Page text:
World Bank Arm Admits Wrongs in Honduras Loan

Jan 30, 2014

In an unusual statement, the World Bank’s private-sector arm has threatened to cancel a controversial investment in a Honduran palm oil company that has been implicated in serious human rights abuses, including numerous killings, over the past five years. The statement came two weeks after the release of a damning report by the Office of the Compliance Advisor/Ombudsman (CAO) of the International Finance Corporation (IFC) that concluded, among other things, that Bank officials should have raised serious questions about the alleged complicity in those abuses by Corporacion Dinant before approving a US$30 million loan to the company in 2008. Read more

Canadian Report Highlights Growing Violence and Impunity in Honduras

Jan 28, 2014

In a new report published last week, PEN International, PEN Canada and the International Human Rights Program at the University of Toronto Faculty of Law lamented Honduras’ transition to a life-threatening place where crimes against journalists often go unpunished. The report, titled "Honduras: Journalism in the Shadow of Impunity," focuses on the situation of journalism and free speech since the coup d’état against President José Manuel Zelaya in 2009. In the past ten years, at least 38 journalists have been killed in Honduras. However, these cases have led to only nine arrests and two convictions, which amounts to an impunity... Read more

President Hernández's Top 3 Security Challenges

Jan 27, 2014

Honduras' lame duck president has announced the removal of controversial national police commander Juan Carlos "El Tigre" Bonilla, raising the question: why now? Outgoing president Porfirio Lobo named Ramon Antonio Sabillon, who had been serving as the inspector general of the national police, as Bonilla's replacement, 17 months after his controversial appointment in May 2012. According to the Miami Herald, the move occurred after Lobo consulted with president-elect Juan Orlando Hernández, who will take office on January 27, but no reasons were given.  Read more

Honduras Invests Two Years and US$3 Million on Police Reform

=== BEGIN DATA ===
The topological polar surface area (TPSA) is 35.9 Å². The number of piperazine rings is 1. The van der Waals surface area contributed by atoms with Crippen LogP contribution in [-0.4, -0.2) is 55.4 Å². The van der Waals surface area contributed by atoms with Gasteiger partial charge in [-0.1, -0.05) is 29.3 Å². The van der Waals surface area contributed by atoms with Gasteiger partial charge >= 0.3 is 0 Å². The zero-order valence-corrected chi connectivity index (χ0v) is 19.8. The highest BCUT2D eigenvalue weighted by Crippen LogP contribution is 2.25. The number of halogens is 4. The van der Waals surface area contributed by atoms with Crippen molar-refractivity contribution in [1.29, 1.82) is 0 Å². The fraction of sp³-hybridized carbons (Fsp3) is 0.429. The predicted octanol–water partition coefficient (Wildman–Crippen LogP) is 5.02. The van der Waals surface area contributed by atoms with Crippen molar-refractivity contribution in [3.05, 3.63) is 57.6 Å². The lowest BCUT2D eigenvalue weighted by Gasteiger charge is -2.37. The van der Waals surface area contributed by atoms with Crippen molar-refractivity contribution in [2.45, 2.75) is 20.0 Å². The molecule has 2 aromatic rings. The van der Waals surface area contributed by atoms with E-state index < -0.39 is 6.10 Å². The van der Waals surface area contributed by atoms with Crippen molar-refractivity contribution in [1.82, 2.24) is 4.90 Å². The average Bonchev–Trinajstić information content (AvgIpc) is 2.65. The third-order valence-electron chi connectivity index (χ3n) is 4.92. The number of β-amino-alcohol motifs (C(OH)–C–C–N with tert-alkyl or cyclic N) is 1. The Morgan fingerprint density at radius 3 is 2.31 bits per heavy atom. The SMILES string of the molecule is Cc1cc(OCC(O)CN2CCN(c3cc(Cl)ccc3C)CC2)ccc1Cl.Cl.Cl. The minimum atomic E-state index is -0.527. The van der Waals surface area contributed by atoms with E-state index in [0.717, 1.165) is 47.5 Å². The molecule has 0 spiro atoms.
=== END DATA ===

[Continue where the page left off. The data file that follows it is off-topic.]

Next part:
Jan 16, 2014

Almost US$3 million has been spent on police reform in Honduras in the past two years, a sum that has brought few results, as highlighted by a recent drug money smuggling case pointing to police complicity. The investment has seen the submission of 4,349 police to confidence tests -- including polygraphs, drug tests and psychological assessments -- yet with more than US$2.8 million spent, only seven have been officially confirmed as dismissed -- although Security Minister Arturo Corrales recently claimed 400 had been removed, without providing details, reported La Prensa. Read more


 

International

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Governance in Central America and Criminality in El Salvador

Apr 19, 2014

Governance in Central America and Criminality in El Salvador

With the most recent estimates of homicides reported by the United Nations Office of Drugs and Crime (the latest data being for the year 2012), the northern cone of Central America continues to lead and set records for intentional deaths. Honduras has the world’s highest rate of murder, with 90.4 per 100,000. Guatemala’s numbers were 39.9; El Salvador had 41.2 per 100,000; and, surprisingly, Belize homicides were reported at 44.7. All of which must alarm Mexico's political leaders (where the rate per 100,000... Read more

Drug Kingpin "Chapo" Guzman Caught in Mexico

Feb 24, 2014

Drug Kingpin "Chapo" Guzman Caught in Mexico

The world's most wanted criminal and prolific drug lord, Joaquin "El Chapo" Guzman, has been captured at a beach resort in Mazatlan, calling into question the future of Mexico's most powerful drug trafficking organization, the Sinaloa Cartel. The capture of the cartel boss, for whom the United States was offering a US$5 million reward, took place in a hotel in Mazatlan on Saturday morning, the Attorney General said in a press conference. Since the death of Osama Bin Laden in 2011, Chapo... Read more

Edward Snowden: Subverting Nations in Latin America

Feb 08, 2014

Edward Snowden: Subverting Nations in Latin America

To those of the naiveté persuasion who believe that Edward Joseph Snowden is a hero for democracy and/or world freedom as a whistleblower, Latin America is simply one region of the globe that is experiencing the sour and bitter notes of his whistle playing, while he has taken up a convenient place of residence in Russia. Let us not forget a fellow player of this rogue “orchestra” of oratorical disharmony, one Julian Paul Assange. Since June 19, 2012 Assange has resided... Read more